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Lethbridge Herald Newspaper Archives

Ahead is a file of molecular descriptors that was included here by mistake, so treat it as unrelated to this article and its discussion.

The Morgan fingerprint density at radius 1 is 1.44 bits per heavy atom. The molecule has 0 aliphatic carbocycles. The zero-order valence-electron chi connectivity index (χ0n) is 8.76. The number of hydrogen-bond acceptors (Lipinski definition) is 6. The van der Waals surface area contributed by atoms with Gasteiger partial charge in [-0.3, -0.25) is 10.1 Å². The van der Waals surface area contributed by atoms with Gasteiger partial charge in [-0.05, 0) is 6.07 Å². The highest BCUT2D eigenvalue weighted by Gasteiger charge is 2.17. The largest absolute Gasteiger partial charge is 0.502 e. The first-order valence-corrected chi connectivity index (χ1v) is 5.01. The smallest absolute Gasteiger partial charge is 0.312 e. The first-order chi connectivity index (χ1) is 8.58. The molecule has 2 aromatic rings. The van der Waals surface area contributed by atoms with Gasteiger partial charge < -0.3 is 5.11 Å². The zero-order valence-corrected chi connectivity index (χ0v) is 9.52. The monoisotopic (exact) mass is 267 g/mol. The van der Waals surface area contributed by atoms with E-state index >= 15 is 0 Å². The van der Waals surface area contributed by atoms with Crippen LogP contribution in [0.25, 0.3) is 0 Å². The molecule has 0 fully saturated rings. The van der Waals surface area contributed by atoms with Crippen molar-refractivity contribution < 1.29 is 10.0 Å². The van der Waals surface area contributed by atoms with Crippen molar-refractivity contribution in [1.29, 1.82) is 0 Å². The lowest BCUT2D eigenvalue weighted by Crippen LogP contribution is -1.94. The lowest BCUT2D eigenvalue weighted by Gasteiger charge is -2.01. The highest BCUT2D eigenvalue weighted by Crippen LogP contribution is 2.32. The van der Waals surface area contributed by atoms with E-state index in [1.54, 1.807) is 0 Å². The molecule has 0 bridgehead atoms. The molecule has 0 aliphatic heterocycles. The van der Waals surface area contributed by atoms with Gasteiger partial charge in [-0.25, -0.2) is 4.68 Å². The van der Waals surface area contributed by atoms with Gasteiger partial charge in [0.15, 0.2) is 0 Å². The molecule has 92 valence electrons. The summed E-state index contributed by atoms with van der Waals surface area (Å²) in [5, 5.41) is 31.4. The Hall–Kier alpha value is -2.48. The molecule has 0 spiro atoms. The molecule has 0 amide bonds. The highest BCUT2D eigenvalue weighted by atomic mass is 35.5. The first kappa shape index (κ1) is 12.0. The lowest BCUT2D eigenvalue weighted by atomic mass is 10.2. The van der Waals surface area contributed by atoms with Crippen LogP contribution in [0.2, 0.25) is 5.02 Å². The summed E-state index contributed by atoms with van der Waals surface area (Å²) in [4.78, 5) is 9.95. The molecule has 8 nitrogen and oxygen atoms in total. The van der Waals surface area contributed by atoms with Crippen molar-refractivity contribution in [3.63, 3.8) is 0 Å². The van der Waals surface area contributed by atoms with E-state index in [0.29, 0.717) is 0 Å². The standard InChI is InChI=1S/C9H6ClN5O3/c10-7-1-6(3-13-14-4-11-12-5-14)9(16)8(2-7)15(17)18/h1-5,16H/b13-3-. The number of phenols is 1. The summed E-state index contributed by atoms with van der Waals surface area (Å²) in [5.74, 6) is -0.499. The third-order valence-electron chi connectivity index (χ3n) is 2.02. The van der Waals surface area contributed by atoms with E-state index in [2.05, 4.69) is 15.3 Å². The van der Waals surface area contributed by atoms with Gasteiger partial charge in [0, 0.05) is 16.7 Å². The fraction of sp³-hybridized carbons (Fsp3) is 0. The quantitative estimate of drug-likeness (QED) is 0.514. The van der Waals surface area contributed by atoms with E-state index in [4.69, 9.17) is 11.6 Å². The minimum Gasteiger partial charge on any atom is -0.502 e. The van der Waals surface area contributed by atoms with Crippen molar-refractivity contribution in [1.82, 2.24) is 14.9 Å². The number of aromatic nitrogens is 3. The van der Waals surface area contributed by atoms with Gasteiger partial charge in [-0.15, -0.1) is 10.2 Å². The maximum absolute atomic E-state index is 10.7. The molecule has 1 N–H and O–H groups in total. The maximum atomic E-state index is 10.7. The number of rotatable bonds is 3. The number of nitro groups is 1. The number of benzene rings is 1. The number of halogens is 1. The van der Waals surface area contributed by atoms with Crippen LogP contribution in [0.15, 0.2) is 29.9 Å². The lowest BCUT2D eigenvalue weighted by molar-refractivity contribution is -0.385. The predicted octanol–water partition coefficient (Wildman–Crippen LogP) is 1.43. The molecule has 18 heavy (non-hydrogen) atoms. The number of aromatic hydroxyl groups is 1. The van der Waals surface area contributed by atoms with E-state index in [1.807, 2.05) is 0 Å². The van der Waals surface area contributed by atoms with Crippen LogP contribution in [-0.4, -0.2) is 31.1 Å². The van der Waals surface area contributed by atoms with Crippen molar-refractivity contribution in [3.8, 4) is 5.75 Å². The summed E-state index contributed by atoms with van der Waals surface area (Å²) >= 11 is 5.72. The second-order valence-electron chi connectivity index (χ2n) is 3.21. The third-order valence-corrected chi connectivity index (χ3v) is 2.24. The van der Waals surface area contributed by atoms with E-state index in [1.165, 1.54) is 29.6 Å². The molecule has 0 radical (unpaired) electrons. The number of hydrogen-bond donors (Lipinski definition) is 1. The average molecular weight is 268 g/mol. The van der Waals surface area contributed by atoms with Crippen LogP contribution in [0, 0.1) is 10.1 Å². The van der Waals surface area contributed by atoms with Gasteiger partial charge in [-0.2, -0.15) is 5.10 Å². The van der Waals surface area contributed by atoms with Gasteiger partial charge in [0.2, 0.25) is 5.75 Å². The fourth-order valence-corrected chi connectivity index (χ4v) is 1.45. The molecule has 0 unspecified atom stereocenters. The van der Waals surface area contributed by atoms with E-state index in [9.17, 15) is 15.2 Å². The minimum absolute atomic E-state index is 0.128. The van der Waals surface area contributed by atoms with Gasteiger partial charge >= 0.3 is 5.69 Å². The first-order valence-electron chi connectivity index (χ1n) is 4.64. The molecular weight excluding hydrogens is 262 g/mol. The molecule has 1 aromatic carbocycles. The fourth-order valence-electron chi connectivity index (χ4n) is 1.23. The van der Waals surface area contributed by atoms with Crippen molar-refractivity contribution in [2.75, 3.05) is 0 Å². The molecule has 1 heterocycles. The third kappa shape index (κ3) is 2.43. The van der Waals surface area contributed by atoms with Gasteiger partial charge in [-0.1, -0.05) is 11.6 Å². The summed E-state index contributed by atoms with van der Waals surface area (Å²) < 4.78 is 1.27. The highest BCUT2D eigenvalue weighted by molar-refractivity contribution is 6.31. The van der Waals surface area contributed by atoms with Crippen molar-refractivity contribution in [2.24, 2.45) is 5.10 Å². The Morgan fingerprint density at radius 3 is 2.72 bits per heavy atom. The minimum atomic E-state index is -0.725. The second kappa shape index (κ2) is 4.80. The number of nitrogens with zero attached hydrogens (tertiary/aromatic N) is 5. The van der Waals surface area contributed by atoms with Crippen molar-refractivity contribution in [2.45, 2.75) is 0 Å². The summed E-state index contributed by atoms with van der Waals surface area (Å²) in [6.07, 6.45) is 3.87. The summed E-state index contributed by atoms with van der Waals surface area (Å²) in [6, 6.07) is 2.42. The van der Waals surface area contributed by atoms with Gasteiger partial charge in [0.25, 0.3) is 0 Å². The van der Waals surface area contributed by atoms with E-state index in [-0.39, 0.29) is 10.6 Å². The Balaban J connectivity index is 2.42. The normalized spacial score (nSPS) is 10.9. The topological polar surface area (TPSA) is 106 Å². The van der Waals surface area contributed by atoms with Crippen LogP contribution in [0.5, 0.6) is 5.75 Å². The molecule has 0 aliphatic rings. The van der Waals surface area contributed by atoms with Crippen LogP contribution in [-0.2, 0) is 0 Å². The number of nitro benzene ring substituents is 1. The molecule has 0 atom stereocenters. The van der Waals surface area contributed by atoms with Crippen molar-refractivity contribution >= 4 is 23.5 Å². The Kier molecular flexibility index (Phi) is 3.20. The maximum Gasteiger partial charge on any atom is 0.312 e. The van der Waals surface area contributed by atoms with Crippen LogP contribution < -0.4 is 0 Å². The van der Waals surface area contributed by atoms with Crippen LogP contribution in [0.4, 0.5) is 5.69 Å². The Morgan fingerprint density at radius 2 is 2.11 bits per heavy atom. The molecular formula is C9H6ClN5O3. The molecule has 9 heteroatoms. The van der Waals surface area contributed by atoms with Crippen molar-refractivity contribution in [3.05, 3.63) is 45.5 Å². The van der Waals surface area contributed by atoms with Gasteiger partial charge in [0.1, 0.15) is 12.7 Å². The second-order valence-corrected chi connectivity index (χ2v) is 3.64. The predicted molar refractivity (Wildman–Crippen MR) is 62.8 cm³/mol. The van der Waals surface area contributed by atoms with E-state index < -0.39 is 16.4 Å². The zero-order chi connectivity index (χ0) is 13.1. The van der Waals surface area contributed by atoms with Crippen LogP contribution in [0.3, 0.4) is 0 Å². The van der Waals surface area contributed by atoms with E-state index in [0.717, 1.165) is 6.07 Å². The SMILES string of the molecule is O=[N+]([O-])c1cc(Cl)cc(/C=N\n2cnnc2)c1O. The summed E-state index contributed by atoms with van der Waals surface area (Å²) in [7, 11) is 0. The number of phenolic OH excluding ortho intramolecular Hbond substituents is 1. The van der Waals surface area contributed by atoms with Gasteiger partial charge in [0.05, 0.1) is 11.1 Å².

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Lethbridge Herald (Newspaper) - February 7, 1917, Lethbridge, Alberta HUNPOUCY Will Represent Canadiati Papers At the War Front Montreal, Ifeb. Jf.-iiAt'a -hieeting of the board of dli^ctoii*: of tfie Canad ian Pretsj I;Im lied, oh Tues-day, Stewart Lyon, nufnaoliiB eahd Field Marshal Viscount* French; eommander-in-chiet of the armies In/th^ United Kingdom, and others in full uniform, these high officers replacing the usual train of court functionaries. Walter Hines Page, United States ambassador,',sat in a fr,ont.ieat in the diplomatic box Iraniediately to the right of the throne. Recent events haVe made him the centre of marked attraction, the lord Justice, bishops, .peers, leaving their places to greet iilm. The lor^ chief Justice, in impressive robes,/ even ])aused as he entered the chamber for a cordial exchange with the United States ambassadpr. Canadians Honored London, Feb. 7.-Nev^r before in the history of the reatm have the Dominions received such recognition at the opening of parliament as today. Officers in overseas forces were included in the escort, among them be-' Ing sixteen Canadians under command of Lleut.-Col. W. H. Muirhead. Wounded officers; and men watched the pri)-cessloh to, the upper chamber from the royal gallery. The long apartment between tlie lords" debating cha'mber and yictoria tower upon which his . jnajesty alights. . . Finally thejo was jirominent men tion In the speech of the invitation ex tended the Dominions and the Indian Kmplre "to confer with my ministers on Important ;(lueBtlons of common Jn-terests relating to war" followed by the hope "that the step so taken wi'l conduoe.totfte establishment of closer relations between all parts of my em-��lre." Sir George Perley, with his brother high vcommissloners, had prominent seats close to the ambassador's near'the king's throne. Boston, ' Mats., Fob. 7.-The refugeb GermSTi steamer 'Krbn-prlncessin Cecile, bulU at a coet of $4,500,000, hae been rendeced useleBS for month* by  the disabling of her engine, it was discovered, Tuesday - by an- engineer ,of the United, ' States guard serv'ce. '' He reported that his- examination indicated a deliberate attempt to. cripple the liner. The damaged parts cannot' b/^replaced here: An attempt will be, made to bring crimihal,: prosecution against those who.may be found responsible for'the, damage.' PILIilLLARIS NOWREHORIED Washington, Feb. 7.-The sinking of the, British passenger liner California, New YoVk for Glasgow, off the coast of Ireland, v,/as reported to the state department late today in a, dispatch from Consul Frost at Queenstown.'The report said there vyas ont life lost and 200 hospital cases, and gave no other details of the catastrophe. The. Anchor liner California sailed from New 'York Jan; 29th with i16 passengers. None were United States citizens, accordiiig to agents of the 'line here. The line received a cablegram saying there wore 160 survivors of the California out of a total of 215 souls aboard. ' The California carried a cre.w of ^ 184. She fwas commanded by ' Captain John L. Henderson. The "California was armed with one gun mounted astern when she left here. , HAD MUNITIONS The vessel was due at Glasgow today-or tomorrow and although no details of the catastrophe were received by the line, officials be- lieve she must- have been sunk to the north of Ireland. Official* of the line say they do not believe there were any United States citizens in the crew. The, California ..carried a large general cargo of (supplies for the use of theBritish; government including munitions, it was said at the line's office*. Senate Supports Wilsjbn Now SIR J. P. MACUAY Lloyd-George's controller oC shipping, of Glasgow, who says Britain must put her trust in tramp steamers to feed her during the war._ Washington,; Feb/ 7.-President Wilson's ' severance .-of diplomatic relations With Germany, was approved formally today by the senate. By a vote o� 78'to 5 the senate expressed confidence m the nrosident's course, adopt-1 lOUNT. m SHfll HiSELF t (Special to,the Hernldl . Cardston, Feb. 6.-Mr. John Going of Mountain View recently met with a dence in tneoresuiBui-B i^uu.s^, ;bad accident which again shows the ing the re^solutioh'. sVibmitted by Chair-, ,gg^ of ou,. jpcal hospital beins in man Stone of;tbe Jorelgn_jolaUons , ^p^^^^^^ ,,,e " mail Bwuu yi fvy committee; endorsing the withdrawal oL' theUnited.States Ambassador Jas. On Monday the 20th of .Tauuary, Mr. Of the.united States T ,^ W. Gerard, from _Berlin and ,mng 10^^ s^^^ himself while at- the German ambassador Count Von Bernstorff his passports. Local Boy Is ;.S*cond, Son of Family To Make The Sii- � . - - ��9imiS'p^in^\{:- �  Pte.RSbert Walker Millar, a Leth-brldge boy, has been\ reported killed In action, according to a tolegratn received by his mother, .;5irs. ftjary.'Millar, here this morning. , Pte. Mrtlar who enlisted with the: (!3rd at', Edmonton, was first reported � missing, then reported believed killed.' Now comes the oincial word'i that he has paid the supreme sacrifice. , He tell in action on September:�27th, 1010. This is the secon^ son of Mrg. Millar to give his lite for,ithe empire; The other, Jas. Millar, �vii'Ud; enlisted in the old land, wab, by a .Strtoge'ibiihci'd-ence, killed on the.];same date,'of the year as his brotjioiy but in.ithe year previous, Sept. 27, ^'81?. ; , ,' ' Damaged ShijlSy Theii Escaped New York, Feb. 7.-Evidehee that thirty-one German and Austrian ships, sell'-delained in this port have bebn disabled and tliat most of tlieir crews left them |j^pr tojlii^ placing ot guanl ofcr the vessels by the^ciistom*^^^^^^^ _r i7,,i,,,,i , jj. -^asr authoritatively in possession of the Federal.officers, it wasi learned today. " Vital parts of the machinery in eacii ship have been re-ino.vcd or damaged, the federal avithoi-ities have the assertion, since the Ibst trip of inspection by tlie neutrality squad last week. The damage was done,-thej' believe, on Saturday, the (f.uy tlie United- States broke- off relations witli Germany. Customs authorities were on that day refused permission to go below tlic deck of the.'vessels. accidentally shot liimself while attempting to hang up his revolver above his head as he lay in bed. The gun was a 45 calibre and the ballet ranged downward, injuring the left eye, going through the roof of tlie mouth and lodging supposedly in the neck. From Monday; night until Saturday morning, during the cold weather, Mr. Going lay unattended. However, he managed to crawl to his window on Saturday morning and dis-cliarge his pistol several times. The shots brought his nearest neighbor,, .M. J.' E.,-Scotti,3^;^hec seenp ai\d ^be was at once givenajuanutroij'gft Cai'dstou. Dr. Lynn advised his removal to the hospital at Lethbridge. for operation and treatment and on Monday morning he was escorted by his son, B. M. Going, to the metropolis of the south. Several spots are badly frosted on the old gentleman's face, besides his injury by the wound. He was able to walk to the auto from the hotel to go to the station, and has shown remarkable Vitality for so aged a man. IINIE PRESENT T Waaiilngton, Feb;,' 7).iri^i'a'^iz..f,T3opp, Gerraah consul-general at San ' Francisco k"*iTn;u Von Von i-iniiuivciL ttiiu V* ^* ^ " '^j>...... not be p-ermitted to 'ac'c'timiiaiiy Cojunt Von Beriistorlt and'theGerinan consular representative^. jWhen 'they depart from this country tfext^ week. AUStRIA AT END OF SUPPLY Amsterdam, via Lon'don, Feb;, G.- Austria now is at the end of'taor sup-I plies from the harvest, accordli;i^ to a I statement published^in,the Noue Froie ' Presse of Vienna, attrib;ited . to the Austrian food contr6lleV, Hoofer. The prevailing frost haSj/greatly Impeded the potato supply, accQi^dlng to the controller but the Germa^i. government has promised supplies ' fitim 'Rumania In March. . ' ' " Retailers Ask Govt. To Appoint A Commission of Inland. Trade Retailers Organize to Place Businfe^s on Firmer Basis So impdi^^t was the matter which 'came ibecbre the'r6t|^il secltpn of the Board" 'of Trade la%,; night and so slim was the,, crowd tluit it v?�i8 decided to hold a' meeting Friday'^* night f when every retailer who is'a member -the Board of Trade is urged to be present. The object of the get-together siip- per is to establish better relaltions between the consumer and the retailor on the one hand and between the retailer; and the wholesaler, joblier, manufacturer on the other, with a v4ew to elimiuatihg -as m,uch an possibli? the mall order evil In Southern AP herta.i It is very necessary that ii\itl be ./jonevunless .Southern Albertai-re-l tAlIers' are. to find themselvep in a few years:in the''bame position'as the, metailara 4n 'H�e smaller 'Winnipeg | towns where lack df'cp-oporatiori between the consumers an^ tlie'retailers has resulted iii tho.'nmll 'orijfer houses of Winnipeg coralling-th^'trade to such an-exilent that thd retfi'ilers ai*e going out of businessi'' , �President MarnochAIN Paris, Feb. 7.-A Havas dispatch from Barcelona, Spain, says that Ambassador Gerard will sail from that port for United States on a Spanish trans-Atlantic liner. ' SUSPEND SAILING New York, Feb. 7.-The Frederick VIII. and the. Heligoast, of the same line, ar^c at Hoboken, N. J., and the sailings of both have been suspended pending instructions from Copenhagen. ' " � SPIRITED ATTACK  '. Paris, Feb. 7.-German troops, after a spirited .bombardment on Monday, forced their way into French positions at the salient of the battle front near Emberme'ill, In "Lorraine, but were driven out again as a result^ a French co"ui)ter-attack says today's report of ttie war department. Washington, Feb. 7. - Dissension over President Wilson's breaking off diplomatic relations with Germany broke out in the senate today wlien Senator Stone brought .up his resolution to put the body on record in endorsement o� the president's action. *rwo denaocratic seiiators, Vardaman and Kirby, announced at the outset they would not vote for endorsement, as did one republican, Works, California.. Otlier senators who objected to the llirevSldent's p.ction,. announced t.hat they Would vote for endorsement for the sake'of national.unity. All, however, pledged their support if the country went, to war. ;; Senator Lodge, republican, probably the president's most frequent .sad bitter critic ia international affairs, pledges his whole sii.'jport to the pre-eideht's action unreservedly, and called upon his colleagues to follow hini. Liners Have Inalienable Right to Freedom of Seas-Liner St. Louis to Sail Unescorted--Gerard Held as Hostage--Claims Seizure of Vessels Hostile Act Washhi.t^lon, Fcl). 7.- Tiic American liner.-Sl. Louis, will not be .c;iveii a convoy il' she decides to .sail lor Ent'laiid Ihroiisli the (ierniKU sui)niarinc' zone, il was announced at liie state de|)art-monl today. Tiie f,'overuinent is acting on the jiolicy that United States citizens liave llie inalienable right to traverse ilie high .seas, thai the German siihinariue blockade is enliri,>ly illegal and that any .sinking of Ciiiled Slates vessels in contravention ol' law*, would immediately lead lo hoslilities. - i ^ MAY HOLD GERARD IN BERLIN Washington, Feb. 7.-Reports that the German authorities-have decided to hold Ambassador .James W. Gerard in Berlin until as.surcd of the good Ircatment ol' Count Von Bernslorff by the Washington government, threw a new element into the Ger-  man-United States .situation today. OIViciaLs were hoi)eI'ul, how-eVcr, that Great Britain's promise of sale-conduct for the German ambassador and i|is parly for tiie sea tri[) home will speedily, i-emove any po.ssible intention of detaining tlie United Stales representatives. Cohlirnuvtion of the reported detention was sought at the State department. - Tjie government is still waiting for some act of Germany's: which might make relations suddenly more serious, but it was staled last night after a cabinet meeting, that nothing had occur-j red to change the attitude. The next slcp of the United Stales,-, if one siiould be necessary, will be taken without addressing anys coniniunicatlon to Genuanj', it was declared authoritatively. STILL PREPARING Congress and all executive departments of the government^ were progressing today in their preparations for any eventiialityi: It is this activitj' which'has surprised the Entente diplomats, and' -Cjiused' them today to�emphasize Iheir hope, that United States will not actually go to win-:"' lear a dedaration 'of 'w^ would harm the Fmtente cause, by stopping the export of mun-; ilions. " _ " *, HAS NOT HIS PASSPORTS yet, ^ i Berlin, via London, Feb. 7.-The foreign office thus far hasi received no definite information in regard to the former Gernifim ambassador at Washington, Count Von Bernstorli", which probably must arrive before details of Ambassador Gerard's departure c>in be decided. J Mr. Gerard has not yet received his passports, and does nol know definitely when he will depart, although he had decided upon the route via Switzerland. The rush olj United Slates citizens seeking passports and in-^ , formation at the United Stales embassy les.sened considerably today, and at the closing hour most of the work had Jjcen completed by the ollicials and employees. ' - SEIZURE of VESSELS HOSTILE act / Amsterdam, via London; Feb. 7.-Count Von Rcventlow, commenting in the Tages Zeit^iing, on the reports that the United States has seized German vessels in United Slates ports, declares that such a step would.have no effect on the German submarine' war, which can only be influenced by the question of military usefulness. Tjhe writer added that such seizure of German ves-^ sels would be c�hostile act without any legal .justification, and that further information is awaited. DANISH govt; WON't BREAK Copenhagen, via London,: Feb. j7.-It is stated in a reliable c[iiartcr that the Danish government has decided that if .cannot follow the example of United Slates in breaking relations withi Germany. ' , WARNS AGAINST tJSING U. S. BOATS New York, Feb. 7.-^The Associated Press-announces that , the Inl'ernalional Mercantile Marine today sent out instructions to its agents-througiiout the country requesting them to ceasel booking passengers on American line ships. v t SWEDEN DECLINES, ALSO- V Stockholm, via Londoiu Feb. 7.-Sweden will 'not accept President Wilson's invitation to. sever diplomatic relations witli; Germany. The Swedish government, however, will prot|Es|s against the newly inaugurated German naval policy. ' v ------- .~1 ��� MARKETS Spot wheat...... Local track wheat ....... May-Wheat .......... Local track oats ....... May bats.............. May :flax.............. 165 150 170 56% 262 , Ask Citizens to Buy Mine and, Postpone Improvements WEATHER .60 New York, Feb. 6.-The Associated Pre^s today carries an announcement that "with six. United States citizens among her passengers, the steamer Cretic, of thQ White Star Ime, sa ed for Mediterranean''ports ifrora this port today. She haa a three inch gun mounted on her, stow;,' She carried "* Ul6 .......'.� . ........ 'so 121 cabin pas.se�g%ra.i�d, 86 m F'^r^fWaV^Generaliyfair and colder;! steerage aud.Hail^a,l8jg^i(;argo. With the Grace mine option, which' cost ono xloUar and is good until Jhne,; resting in the city vaults, Mayor^Har; die is hesitating whether to take another chance on securing the property, or whether to relinquish .the.-ofl^. tiou, and there is a possibility.that ft' plebiscite will be submitted to ;the ratepayers to learn whether they'd^ sire to secure the mine without incurring the heavy expenditure Vhichrwas' proposed to bring it up to; an output of 30,000 tons a year. The queatlpn' will likely tie settled , at'"Monday's meeting of the city council..v\. At a speciar meeting of.'tbe council this morning, Uie mayor, broapjipd-tfee subject^ He stated that he'had bee;^ approached by several ratepayers Avho 1 irg^d him to secure the'mine; px6petT.\~ Jvy only, at a cost of |45.0b0i 'He,!^;'') been thinking it over, he said, and believed the citizens should -not all con^sw He said that- he knew of a?Jpt.�o%' who woul^ vote .apii^Btjiitljfti"^-proposal but w^p,yy'o}fiH^Myoi;it Chase of the :;-miqe,'Ktb''y (CONXINUKD .P�-. 48 89 05804220 ;